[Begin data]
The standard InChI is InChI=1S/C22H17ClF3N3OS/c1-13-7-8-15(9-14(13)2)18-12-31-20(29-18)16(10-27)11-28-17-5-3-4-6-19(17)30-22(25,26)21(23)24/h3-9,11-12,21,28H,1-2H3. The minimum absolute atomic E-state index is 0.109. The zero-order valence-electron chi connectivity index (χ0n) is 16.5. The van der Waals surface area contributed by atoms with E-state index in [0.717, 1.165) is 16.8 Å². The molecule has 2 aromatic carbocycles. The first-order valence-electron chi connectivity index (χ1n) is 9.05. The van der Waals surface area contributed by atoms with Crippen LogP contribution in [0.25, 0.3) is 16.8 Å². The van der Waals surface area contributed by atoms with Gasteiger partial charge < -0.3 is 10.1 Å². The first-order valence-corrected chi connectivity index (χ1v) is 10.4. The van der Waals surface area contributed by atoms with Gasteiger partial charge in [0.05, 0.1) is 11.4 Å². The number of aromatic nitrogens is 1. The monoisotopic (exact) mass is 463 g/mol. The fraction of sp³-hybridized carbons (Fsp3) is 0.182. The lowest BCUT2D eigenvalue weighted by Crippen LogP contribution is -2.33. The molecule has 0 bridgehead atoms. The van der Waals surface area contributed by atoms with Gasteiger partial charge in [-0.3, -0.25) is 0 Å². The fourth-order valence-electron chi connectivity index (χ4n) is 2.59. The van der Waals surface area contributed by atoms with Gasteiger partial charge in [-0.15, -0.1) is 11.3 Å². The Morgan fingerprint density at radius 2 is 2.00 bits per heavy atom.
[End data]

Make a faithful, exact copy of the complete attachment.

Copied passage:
The standard InChI is InChI=1S/C22H17ClF3N3OS/c1-13-7-8-15(9-14(13)2)18-12-31-20(29-18)16(10-27)11-28-17-5-3-4-6-19(17)30-22(25,26)21(23)24/h3-9,11-12,21,28H,1-2H3. The minimum absolute atomic E-state index is 0.109. The zero-order valence-electron chi connectivity index (χ0n) is 16.5. The van der Waals surface area contributed by atoms with E-state index in [0.717, 1.165) is 16.8 Å². The molecule has 2 aromatic carbocycles. The first-order valence-electron chi connectivity index (χ1n) is 9.05. The van der Waals surface area contributed by atoms with Crippen LogP contribution in [0.25, 0.3) is 16.8 Å². The van der Waals surface area contributed by atoms with Gasteiger partial charge < -0.3 is 10.1 Å². The first-order valence-corrected chi connectivity index (χ1v) is 10.4. The van der Waals surface area contributed by atoms with Gasteiger partial charge in [0.05, 0.1) is 11.4 Å². The number of aromatic nitrogens is 1. The monoisotopic (exact) mass is 463 g/mol. The fraction of sp³-hybridized carbons (Fsp3) is 0.182. The lowest BCUT2D eigenvalue weighted by Crippen LogP contribution is -2.33. The molecule has 0 bridgehead atoms. The van der Waals surface area contributed by atoms with Gasteiger partial charge in [-0.3, -0.25) is 0 Å². The fourth-order valence-electron chi connectivity index (χ4n) is 2.59. The van der Waals surface area contributed by atoms with Gasteiger partial charge in [-0.15, -0.1) is 11.3 Å². The Morgan fingerprint density at radius 2 is 2.00 bits per heavy atom.